Cardboard Shikumen is an interactive documentary project aiming to preserve the architectural and cultural heritages of the endangered Shikumen neighbourhoods in Shanghai.
Selected for exhibition Shanghai Project - Qidian 2116.
Cities with long histories often face the dilemma between preserving old architectural heritages and making space for new developments. In Shanghai, many neighbourhoods of traditional Shikumen houses ("stone gate houses"), featuring an architectural style unique to Shanghai that blends Chinese and Western architectural influences, are quickly disappearing due to the accelerating urban gentrification process in the city largely driven by China’s real estate boom. This has set not only the architectural heritage of the Shikumen but also the cultural heritage - the unique Shikumen lifestyle formed over the years - at stake. Although the government attempted to preserve a few Shikumen neighbourhoods of historical importance, most of the neighbourhoods have been demolished over the years to make way for more modern buildings.
Virtual reality technologies have been previously employed by researchers to preserve architectural and cultural heritages of historic neighbourhoods by creating a digital replica of the neighbourhood, which a viewer would be able to enter and explore in an immersive fashion with suitable software and hardware. However, existing virtual reality authoring and viewing solutions are often costly and difficult to operate, for both producers and viewers. This limits the application and the accessibility of virtual reality. If the cost is driven down, virtual reality has the potential to power a participatory platform where users with little technical expertise and budget can use virtual reality technologies to record and preserve their own neighbourhoods.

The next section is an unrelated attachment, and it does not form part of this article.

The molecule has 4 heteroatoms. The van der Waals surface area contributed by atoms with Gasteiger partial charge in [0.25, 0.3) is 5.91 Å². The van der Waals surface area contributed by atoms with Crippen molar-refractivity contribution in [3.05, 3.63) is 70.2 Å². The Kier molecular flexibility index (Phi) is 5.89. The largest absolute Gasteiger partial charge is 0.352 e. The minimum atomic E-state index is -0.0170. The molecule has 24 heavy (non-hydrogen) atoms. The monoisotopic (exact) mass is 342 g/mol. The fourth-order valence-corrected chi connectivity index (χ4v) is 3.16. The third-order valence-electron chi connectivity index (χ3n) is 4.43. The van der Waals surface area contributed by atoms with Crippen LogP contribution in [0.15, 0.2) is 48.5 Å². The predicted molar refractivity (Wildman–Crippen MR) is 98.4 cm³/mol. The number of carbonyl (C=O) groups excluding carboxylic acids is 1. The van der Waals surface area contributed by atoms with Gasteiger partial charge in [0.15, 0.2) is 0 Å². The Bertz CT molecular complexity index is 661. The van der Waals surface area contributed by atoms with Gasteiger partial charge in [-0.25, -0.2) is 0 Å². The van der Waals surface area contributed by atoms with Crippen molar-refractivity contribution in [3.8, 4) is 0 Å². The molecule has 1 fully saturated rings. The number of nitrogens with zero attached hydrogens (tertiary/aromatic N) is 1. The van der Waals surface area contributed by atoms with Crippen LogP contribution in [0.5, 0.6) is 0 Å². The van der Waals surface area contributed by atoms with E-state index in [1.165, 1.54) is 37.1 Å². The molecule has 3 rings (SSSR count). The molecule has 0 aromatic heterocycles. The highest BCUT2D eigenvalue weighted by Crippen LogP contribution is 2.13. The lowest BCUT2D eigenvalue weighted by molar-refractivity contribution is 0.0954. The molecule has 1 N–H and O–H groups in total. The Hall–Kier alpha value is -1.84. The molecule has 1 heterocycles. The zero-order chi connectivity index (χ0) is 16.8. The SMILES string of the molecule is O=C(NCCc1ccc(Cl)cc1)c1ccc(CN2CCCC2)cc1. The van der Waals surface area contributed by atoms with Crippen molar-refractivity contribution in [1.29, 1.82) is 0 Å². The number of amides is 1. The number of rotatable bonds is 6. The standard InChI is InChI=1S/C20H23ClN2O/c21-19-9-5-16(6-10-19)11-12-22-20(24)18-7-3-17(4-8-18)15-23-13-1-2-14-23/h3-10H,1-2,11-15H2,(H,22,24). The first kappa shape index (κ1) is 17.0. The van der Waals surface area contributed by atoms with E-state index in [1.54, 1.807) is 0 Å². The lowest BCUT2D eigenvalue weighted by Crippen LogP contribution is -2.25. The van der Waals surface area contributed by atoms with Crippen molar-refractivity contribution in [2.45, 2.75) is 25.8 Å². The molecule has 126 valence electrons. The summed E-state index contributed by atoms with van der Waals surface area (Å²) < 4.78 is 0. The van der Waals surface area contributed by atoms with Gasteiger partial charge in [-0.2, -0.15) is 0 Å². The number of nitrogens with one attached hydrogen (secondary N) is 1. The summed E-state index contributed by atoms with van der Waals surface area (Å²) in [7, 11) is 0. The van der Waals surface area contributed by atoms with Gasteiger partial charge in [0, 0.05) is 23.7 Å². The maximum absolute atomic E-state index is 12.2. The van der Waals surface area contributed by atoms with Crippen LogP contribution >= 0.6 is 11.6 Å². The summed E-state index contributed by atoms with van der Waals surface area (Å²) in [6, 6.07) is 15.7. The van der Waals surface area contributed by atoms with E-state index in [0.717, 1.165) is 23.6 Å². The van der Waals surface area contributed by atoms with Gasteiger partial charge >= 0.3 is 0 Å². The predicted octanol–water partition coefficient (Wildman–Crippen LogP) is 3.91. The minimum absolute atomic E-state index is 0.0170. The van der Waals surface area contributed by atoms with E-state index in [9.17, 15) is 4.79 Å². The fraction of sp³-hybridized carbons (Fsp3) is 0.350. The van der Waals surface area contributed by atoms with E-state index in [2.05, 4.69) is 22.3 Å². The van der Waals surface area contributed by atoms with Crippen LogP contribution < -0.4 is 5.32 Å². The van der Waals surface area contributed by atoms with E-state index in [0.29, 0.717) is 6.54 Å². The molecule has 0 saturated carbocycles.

Cardboard Shikumen started with two missions: it serves both as a documentation of one actual Shikumen neighbourhood facing demolition in Shanghai and a technical prototype of a virtual reality presentation software that requires little technical expertise and budget to operate, and thus can be possibly used as a basis for a potential participatory platform for heritage preservation, where users can freely upload, view, and share virtual reality footages of historic neighbourhoods.
The name Cardboard Shikumen derived from Google Cardboard, which is the low-cost VR viewer released by Google that this project is originally designed to work with.
Professor Lena Scheen, Professor Clay Shirky
Technical help and suggestions
Professor Christian Grewell, Bruno Kruse, Jack B. Du, Professor Anna Greenspan, Yongbing Zhu